No one knows your fish and your tanks better than you. If you've spent any amount of time observing your cichlids, you'll soon know what behavior to expect when you approach their tank, feed them, perform water changes, and various other tasks in which you interact with them. For this reason, you'll usually know something is wrong before you actually spot the problem.
It happened to me tonight. While feeding my 55g mbuna tank, one of the three red zebras was not making an appearance. Usually the most vigorous eaters in the tank, not seeing one within a minute or two gave me that "oh no" feeling. I finished feeding the tank and sat down to watch. After about 5 minutes, I knew something was really wrong.
Because the tank contains numerous holey rock and river rock from end to end, I naturally began moving stuff around attempting to get "eyes on" all three zebras simultaneously. I moved about 85% of the rock and still never saw more than two.
The next step was to start removing the rock. While doing so, I thought I saw some detritus that moved funny. Then I saw them. Yep, FRY!
Okay, so that might explain part of the problem. The fry had to belong to one of the zebras because I did notice one of the zebras really getting after the other cichlids in the tank while they were all feeding, which was unusual. I was not able to sex the zebras when I bought them because they were only about 2" TL and I hadn't given it any more thought. Thus, I really wasn't sure if I had a breeding pair or not.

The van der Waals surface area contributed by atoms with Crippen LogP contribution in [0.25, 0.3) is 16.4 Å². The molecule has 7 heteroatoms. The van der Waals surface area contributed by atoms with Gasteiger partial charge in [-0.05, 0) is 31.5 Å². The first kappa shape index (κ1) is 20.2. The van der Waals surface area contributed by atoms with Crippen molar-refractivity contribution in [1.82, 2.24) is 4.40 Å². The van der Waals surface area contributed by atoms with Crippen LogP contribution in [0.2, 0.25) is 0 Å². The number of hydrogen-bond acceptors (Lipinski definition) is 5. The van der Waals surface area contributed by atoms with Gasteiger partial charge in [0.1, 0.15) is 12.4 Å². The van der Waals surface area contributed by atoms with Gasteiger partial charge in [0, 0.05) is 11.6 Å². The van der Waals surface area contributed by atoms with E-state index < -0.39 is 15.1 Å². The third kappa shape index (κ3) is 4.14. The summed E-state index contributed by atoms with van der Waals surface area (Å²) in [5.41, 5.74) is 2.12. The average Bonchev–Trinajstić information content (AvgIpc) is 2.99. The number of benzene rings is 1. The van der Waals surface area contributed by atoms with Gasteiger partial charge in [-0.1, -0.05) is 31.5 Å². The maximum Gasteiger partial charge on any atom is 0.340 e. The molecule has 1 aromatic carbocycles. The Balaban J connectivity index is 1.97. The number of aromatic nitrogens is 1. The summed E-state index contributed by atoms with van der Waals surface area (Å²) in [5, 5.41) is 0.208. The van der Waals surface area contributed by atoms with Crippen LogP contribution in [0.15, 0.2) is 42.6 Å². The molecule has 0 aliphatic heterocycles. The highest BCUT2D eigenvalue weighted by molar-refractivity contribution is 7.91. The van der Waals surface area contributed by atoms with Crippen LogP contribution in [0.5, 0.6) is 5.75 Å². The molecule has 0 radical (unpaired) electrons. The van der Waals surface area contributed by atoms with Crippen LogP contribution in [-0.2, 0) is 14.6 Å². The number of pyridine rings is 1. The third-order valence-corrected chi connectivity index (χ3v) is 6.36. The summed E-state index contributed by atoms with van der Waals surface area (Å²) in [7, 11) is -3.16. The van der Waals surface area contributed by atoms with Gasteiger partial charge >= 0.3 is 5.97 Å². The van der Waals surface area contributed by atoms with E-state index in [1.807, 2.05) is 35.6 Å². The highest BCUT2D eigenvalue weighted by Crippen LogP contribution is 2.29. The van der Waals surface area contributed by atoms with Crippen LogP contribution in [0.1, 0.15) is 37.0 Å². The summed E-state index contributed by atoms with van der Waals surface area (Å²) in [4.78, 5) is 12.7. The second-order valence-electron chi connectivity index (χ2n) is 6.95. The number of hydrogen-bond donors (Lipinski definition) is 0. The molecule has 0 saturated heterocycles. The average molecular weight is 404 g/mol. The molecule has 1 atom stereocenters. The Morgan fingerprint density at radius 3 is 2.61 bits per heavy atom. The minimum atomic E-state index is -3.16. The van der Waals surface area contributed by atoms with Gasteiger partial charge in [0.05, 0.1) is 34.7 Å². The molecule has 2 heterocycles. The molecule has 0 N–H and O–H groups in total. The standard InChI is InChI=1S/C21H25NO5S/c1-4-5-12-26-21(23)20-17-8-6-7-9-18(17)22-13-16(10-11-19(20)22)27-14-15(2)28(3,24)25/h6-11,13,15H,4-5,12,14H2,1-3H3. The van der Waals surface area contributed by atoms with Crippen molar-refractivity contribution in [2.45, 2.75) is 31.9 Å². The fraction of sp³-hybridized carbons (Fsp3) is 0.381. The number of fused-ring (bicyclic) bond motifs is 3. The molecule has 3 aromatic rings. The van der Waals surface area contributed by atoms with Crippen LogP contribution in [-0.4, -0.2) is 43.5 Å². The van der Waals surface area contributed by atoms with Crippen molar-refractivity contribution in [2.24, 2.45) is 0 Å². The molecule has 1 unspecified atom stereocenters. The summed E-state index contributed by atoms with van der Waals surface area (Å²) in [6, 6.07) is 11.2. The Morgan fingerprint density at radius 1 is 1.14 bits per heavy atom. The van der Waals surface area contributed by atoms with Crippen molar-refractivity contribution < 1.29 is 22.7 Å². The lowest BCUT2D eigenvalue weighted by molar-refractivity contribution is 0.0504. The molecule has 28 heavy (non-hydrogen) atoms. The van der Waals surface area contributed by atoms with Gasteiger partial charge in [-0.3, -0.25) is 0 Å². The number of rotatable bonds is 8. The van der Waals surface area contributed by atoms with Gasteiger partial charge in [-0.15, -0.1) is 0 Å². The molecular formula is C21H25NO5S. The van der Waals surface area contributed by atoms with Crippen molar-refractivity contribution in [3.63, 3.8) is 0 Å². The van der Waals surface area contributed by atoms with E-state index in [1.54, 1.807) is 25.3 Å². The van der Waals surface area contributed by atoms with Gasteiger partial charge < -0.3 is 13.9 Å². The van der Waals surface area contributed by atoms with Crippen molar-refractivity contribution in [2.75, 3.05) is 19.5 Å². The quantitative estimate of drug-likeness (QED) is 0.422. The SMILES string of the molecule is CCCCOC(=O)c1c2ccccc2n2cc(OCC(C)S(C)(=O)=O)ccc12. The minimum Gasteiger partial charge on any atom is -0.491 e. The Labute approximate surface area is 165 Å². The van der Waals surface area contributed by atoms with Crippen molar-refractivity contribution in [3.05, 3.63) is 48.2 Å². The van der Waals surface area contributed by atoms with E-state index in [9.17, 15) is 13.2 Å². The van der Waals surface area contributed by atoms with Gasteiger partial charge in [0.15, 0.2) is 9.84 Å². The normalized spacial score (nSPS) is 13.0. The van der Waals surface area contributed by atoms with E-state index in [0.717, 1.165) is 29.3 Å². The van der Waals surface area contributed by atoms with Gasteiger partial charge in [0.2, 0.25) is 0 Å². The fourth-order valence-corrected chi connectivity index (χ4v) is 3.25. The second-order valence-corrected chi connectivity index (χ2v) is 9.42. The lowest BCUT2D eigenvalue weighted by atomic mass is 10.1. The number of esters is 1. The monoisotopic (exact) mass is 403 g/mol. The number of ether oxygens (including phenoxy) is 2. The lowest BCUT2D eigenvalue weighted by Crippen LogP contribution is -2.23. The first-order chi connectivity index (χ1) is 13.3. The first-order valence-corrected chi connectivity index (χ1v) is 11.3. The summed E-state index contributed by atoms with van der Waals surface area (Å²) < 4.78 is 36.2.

As I pulled the third large piece of holey rock from tank and almost had it in the bucket, I heard that unmistakable fluttering sound of a fish's shake. I turned the rock over and, sure enough, one of the zebras was lodged in a hole. It was pretty pale compared to the others, so I can only surmise it might have been in there for a while.
I successfully dislodged the zebra once I had the rock back in the tank, but it was swimming very slowly and gingerly. It was still pretty pale after a minute or two.
Though the largest of the three zebras, my conclusion is that this was the subdominant male who was beaten up pretty badly and simply ended up in the hole. Either that, or it was driven there and had become stuck. The former hypothesis makes the most sense, though it happened pretty quickly. Less than 24 hours prior, all three zebras were actively swimming and eating.
About 10 minutes after extracting the zebra from the hole, I noticed it lying sideways on the sand at the back of the tank. I thought it had expired so I brushed its tail with my finger. It righted itself and slowly swam under a rock. I don't have a quarantine/hospital tank set up and can't get one set up until at least tomorrow. I suspect it will be too late by then but I will check on it in the morning and see if it survived the night.
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